9/11 suspects

Black 9/11: Money, Motive, Technology, and Plausible Deniability

Black 9/11: Money, Motive, Technology, and Plausible Deniability

9/11 suspects withdraw offer to confess

Five 9/11 Suspects Offer to Confess
But Proposal Is Pulled Over Death Penalty Issue

By Peter Finn
Washington Post Staff Writer
Tuesday, December 9, 2008; A01

GUANTANAMO BAY, Cuba, Dec. 8 -- Five of the men accused of planning the Sept. 11, 2001, attacks said Monday that they wanted to plead guilty to murder and war crimes but withdrew the offer when a military judge raised questions about whether it would prevent them from fulfilling their desire to receive the death penalty.

"Are you saying if we plead guilty we will not be able to be sentenced to death?" Khalid Sheik Mohammed, the self-proclaimed operational mastermind of the attacks, asked at a pretrial hearing here.

The seesaw proceedings Monday raised and then postponed the prospect of a conviction in a case that has become the centerpiece of the system of military justice created by the Bush administration. A conviction would have capped a seven-year quest for justice after the 2001 attacks, but the delay in entering pleas will probably extend the process beyond the end of the Bush presidency.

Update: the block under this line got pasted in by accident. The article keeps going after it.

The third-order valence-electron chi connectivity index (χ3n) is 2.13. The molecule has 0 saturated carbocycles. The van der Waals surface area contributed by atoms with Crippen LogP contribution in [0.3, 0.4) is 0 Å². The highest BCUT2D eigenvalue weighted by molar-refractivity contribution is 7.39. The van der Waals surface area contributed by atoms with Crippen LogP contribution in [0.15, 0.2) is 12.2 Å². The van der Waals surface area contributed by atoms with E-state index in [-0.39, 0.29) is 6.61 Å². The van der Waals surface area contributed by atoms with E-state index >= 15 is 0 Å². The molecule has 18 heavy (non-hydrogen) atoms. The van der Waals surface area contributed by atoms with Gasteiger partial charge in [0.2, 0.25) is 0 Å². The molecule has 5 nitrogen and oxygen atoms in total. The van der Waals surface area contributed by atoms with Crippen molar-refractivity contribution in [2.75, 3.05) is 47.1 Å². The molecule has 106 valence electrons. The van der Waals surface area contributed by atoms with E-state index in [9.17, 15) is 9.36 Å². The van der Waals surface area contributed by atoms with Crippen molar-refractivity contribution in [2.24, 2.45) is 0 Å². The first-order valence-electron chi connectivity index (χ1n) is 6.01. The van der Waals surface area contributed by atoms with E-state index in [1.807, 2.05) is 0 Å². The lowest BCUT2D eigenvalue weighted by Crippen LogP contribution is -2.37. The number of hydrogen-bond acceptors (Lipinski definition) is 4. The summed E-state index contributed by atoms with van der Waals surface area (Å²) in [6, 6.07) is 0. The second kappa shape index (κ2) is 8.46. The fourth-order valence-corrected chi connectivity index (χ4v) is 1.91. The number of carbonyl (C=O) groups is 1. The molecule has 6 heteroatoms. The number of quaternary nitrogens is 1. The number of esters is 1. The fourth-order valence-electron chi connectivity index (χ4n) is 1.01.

Report: Military used harsh methods on 9/11 terror suspect

Report: Military used harsh methods on 9-11 terror suspect
Posted on Tuesday, May 20, 2008 12:29 PM PT

By Jim Popkin, NBC News Senior Investigative Producer

A new report by the Justice Department Inspector General details many of the harsh and intentionally humiliating techniques that the U.S. military used against Mohammed Al-Qahtani, a Saudi detainee at the Guantanamo Bay military prison who many US officials believe was meant to be the 20th hijacker on September 11, 2001.

The 438-page IG report focuses on the FBI's involvement in detainee interrogations in Iraq and Afghanistan. But it also provides a window into the methods used by the Defense Department and the CIA on uncooperative detainees such as Al-Qahtani.

Quoting military records and reports, the Justice Department Inspector General said that a "special projects team" of the U.S. military interrogated Al-Qahtani between November 2002 and January 2003.

Their methods included: